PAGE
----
Gwyneth Paltrow’s food stamps challenge is in full swing, as she plans to live on a small budget to make a point. For the next week, the actress will be living as if she was poor, according to USA Today. The GOOP founder and actress is the latest out-of-touch wealthy person to publicly chronicle what millions of Americans do every day.
The New York City Food Bank is asking celebs to eat a week’s worth of meals for only $29 — the average amount a food stamp recipient gets.
On Thursday, she went shopping and showed a photo was some vegetables. There wasn’t much, but her experience so far is shocking, according to New York Daily News.
“This is what $29 gets you at the grocery store-what families on SNAP (i.e. food stamps) have to live on for a week.”
Store-brand brown rice, beans, and peas; eggs, tortillas: Pretty normal stuff. Seven limes, an avocado, and fresh bunches of cilantro and kale: Probably less normal for people eating on a severely limited budget. Sounds like it’s taco week at the Gwyneth Paltrow household on food stamps.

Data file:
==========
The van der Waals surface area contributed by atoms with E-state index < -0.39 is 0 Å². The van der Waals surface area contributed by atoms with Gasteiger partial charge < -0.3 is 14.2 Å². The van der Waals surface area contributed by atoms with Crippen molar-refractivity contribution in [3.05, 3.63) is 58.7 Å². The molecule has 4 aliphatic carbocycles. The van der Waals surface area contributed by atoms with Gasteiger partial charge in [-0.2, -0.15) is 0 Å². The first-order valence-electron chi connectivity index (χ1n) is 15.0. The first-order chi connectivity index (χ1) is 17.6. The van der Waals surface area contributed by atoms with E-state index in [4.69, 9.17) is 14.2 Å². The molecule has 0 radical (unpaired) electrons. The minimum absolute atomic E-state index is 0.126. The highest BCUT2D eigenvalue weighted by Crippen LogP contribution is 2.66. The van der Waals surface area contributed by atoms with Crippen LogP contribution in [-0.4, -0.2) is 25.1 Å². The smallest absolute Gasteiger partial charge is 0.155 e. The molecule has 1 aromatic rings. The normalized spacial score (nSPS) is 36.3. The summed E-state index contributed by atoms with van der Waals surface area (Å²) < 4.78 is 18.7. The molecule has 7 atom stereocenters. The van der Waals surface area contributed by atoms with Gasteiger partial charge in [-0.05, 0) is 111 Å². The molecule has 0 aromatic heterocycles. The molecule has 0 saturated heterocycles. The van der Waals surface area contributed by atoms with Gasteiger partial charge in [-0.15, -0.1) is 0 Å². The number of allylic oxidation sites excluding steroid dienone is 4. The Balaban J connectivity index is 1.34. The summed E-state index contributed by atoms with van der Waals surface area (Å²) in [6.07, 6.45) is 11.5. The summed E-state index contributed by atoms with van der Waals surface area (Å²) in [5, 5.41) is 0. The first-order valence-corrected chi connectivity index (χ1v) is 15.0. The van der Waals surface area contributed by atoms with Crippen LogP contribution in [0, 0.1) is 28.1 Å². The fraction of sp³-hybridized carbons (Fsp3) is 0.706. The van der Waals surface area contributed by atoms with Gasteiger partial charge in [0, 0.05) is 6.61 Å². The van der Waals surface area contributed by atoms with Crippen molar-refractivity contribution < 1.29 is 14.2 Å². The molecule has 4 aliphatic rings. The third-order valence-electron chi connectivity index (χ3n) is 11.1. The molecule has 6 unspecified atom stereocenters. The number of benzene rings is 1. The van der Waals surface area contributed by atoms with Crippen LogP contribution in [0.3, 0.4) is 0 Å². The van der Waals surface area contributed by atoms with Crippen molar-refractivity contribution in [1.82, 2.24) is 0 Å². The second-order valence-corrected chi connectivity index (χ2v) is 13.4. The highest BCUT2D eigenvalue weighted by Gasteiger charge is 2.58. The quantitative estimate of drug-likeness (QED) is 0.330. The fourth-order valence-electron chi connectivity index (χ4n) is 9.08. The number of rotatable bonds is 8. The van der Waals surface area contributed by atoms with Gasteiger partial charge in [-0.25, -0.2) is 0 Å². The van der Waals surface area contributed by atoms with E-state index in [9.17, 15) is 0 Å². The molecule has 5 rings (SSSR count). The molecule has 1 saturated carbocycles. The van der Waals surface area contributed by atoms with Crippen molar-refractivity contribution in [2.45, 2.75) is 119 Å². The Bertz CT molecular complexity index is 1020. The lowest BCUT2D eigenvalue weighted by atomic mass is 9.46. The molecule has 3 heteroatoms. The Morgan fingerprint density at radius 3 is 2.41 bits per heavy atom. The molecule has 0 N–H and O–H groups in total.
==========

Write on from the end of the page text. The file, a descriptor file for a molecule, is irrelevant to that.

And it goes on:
She challenged restaurateur Roy Choi to do the challenge next.
Of course, you could just ask a person who’s on food stamps what they eat in a typical week. There are about 46 million of them in the United States. But where’s the fun in that? We’re hoping to see Gwyneth give up and feed the whole family (gasp) instant soup — not that she cares what we think.
For seven sparse days, the actress will dine on a budget of $1.38 per meal, the average cost for those living on SNAP (Supplemental Nutrition Assistance Program). The motivation for the challenge is the threat of cuts to the program, as the Food Bank of New York City writes on its official website.
“Congress cut food stamps twice since 2013, and soup kitchens and food pantries saw an immediate increase in visitors. New Yorkers can’t afford any cuts to Food Stamps.”
Gwyneth Paltrow accepted the food stamps challenge earlier this month, notes CNN. The #FoodBankNYCChallenge raises awareness about hunger and the struggle to live on a budget of just $29 per person for a week. Participants can use coupons, but they cannot use food that was already in their homes or food given to them by others.